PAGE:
The U.S. Food and Drug Administration (FDA) has asked the manufacturer of the tyrosine kinase inhibitor ponatinib (Iclusig) to suspend marketing and sales of the drug because of the risk of life-threatening blood clots and severe narrowing of blood vessels. Ariad Pharmaceuticals has agreed to suspend marketing and sales while the safety of the drug continues to be evaluated.
Serious Adverse Events
Ponatinib is indicated for the treatment of patients with chronic-phase, accelerated-phase, or blast-phase chronic myeloid leukemia of Philadelphia chromosome–positive acute lymphoblastic leukemia, who are no longer benefiting from previous treatment or who did not tolerate treatment.
FDA’s recent investigation of ponatinib revealed an increased frequency of blood clots and narrowing of blood vessels since the drug was approved in December 2012. In phase I and II clinical trials, approximately 48% and 24% of patients, respectively, have experienced serious adverse vascular events, including fatal and life-threatening heart attack, stroke, loss of blood flow to the extremities resulting in tissue death, and severe narrowing of blood vessels in the extremities, heart, and brain requiring urgent surgical procedures to restore blood flow.
In the phase II clinical trial, adverse events affecting the blood vessels that supply the heart, brain, and extremities were observed in 12%, 6%, and 8% of patients, respectively; patients with and without cardiovascular risk factors, including patients in their 20s, have experienced these events. High blood pressure occurred in 67% of patients, and heart failure, including fatalities, occurred in 8% of patients treated with ponatinib. In addition, serious adverse reactions involving the eyes, which lead to blindness or blurred vision, occurred in ponatinib-treated patients.
In some patients, fatal and serious adverse events have occurred as early as 2 weeks after starting ponatinib therapy. The relationship of these adverse events to ponatinib has not been determined, but the increasing rate and pattern of the events strongly suggests that many are drug-related. At this time, FDA cannot identify a dose level or exposure duration that is safe.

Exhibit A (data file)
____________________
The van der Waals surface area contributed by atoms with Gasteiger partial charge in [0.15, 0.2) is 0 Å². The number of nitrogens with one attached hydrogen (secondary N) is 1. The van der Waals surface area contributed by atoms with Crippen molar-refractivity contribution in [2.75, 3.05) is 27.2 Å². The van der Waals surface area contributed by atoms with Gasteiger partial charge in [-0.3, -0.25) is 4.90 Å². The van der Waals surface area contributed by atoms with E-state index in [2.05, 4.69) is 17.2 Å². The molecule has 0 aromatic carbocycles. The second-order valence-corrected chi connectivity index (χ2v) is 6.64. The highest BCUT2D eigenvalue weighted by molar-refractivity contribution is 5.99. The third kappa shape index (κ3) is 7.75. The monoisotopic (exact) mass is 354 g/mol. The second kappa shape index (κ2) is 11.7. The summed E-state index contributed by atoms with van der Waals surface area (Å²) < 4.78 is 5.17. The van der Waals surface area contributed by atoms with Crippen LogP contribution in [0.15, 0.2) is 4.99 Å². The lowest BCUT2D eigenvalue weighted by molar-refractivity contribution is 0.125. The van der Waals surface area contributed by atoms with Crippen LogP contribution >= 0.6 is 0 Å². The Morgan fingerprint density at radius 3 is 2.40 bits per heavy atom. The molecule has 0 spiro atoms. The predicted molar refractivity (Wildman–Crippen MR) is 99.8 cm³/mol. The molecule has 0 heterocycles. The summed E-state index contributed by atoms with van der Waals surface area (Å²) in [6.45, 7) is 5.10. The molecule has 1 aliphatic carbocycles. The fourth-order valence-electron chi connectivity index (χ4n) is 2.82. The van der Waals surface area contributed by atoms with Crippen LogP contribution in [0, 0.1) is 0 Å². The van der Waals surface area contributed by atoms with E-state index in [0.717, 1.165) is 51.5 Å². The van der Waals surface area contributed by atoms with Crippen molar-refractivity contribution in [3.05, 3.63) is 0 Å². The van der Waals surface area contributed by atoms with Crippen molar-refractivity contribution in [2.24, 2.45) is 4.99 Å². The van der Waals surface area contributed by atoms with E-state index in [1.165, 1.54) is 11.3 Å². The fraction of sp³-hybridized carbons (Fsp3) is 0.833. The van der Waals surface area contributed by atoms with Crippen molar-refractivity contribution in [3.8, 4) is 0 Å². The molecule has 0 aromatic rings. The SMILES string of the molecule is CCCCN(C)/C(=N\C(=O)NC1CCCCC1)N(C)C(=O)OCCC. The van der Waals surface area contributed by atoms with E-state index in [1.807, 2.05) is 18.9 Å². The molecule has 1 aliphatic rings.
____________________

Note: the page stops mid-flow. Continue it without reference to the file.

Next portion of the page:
The FDA will continue to evaluate the drug to further understand its risks and to identify potential patient populations in which the benefits of the drug may outweigh the risks. Patients currently receiving ponatinib should discuss with their health-care professionals the risks and benefits of continuing treatment with the drug.
At this time, patients and health-care professionals should follow FDA’s new recommendations for the drug:
Patients currently taking ponatinib who are not responding to the drug should immediately discontinue treatment and discuss alternative treatment options with their health-care professionals.
Patients who are currently taking ponatinib and responding to the drug and whose health-care professionals determine that the potential benefits outweigh the risks should be treated under a single-patient Investigational New Drug (IND) application or expanded access registry program while FDA’s safety investigation continues.
Health-care professionals should not start treating new patients with ponatinib unless no other treatment options are available and all other available therapies have failed. Upon the determination of their health-care professional, these patients can be considered for treatment under an IND or expanded access registry program.
Health-care professionals should report all serious adverse events suspected to be associated with the use of any medicine and device to FDA’s MedWatch Reporting System. ■
See comments from Brian J. Druker, MD here.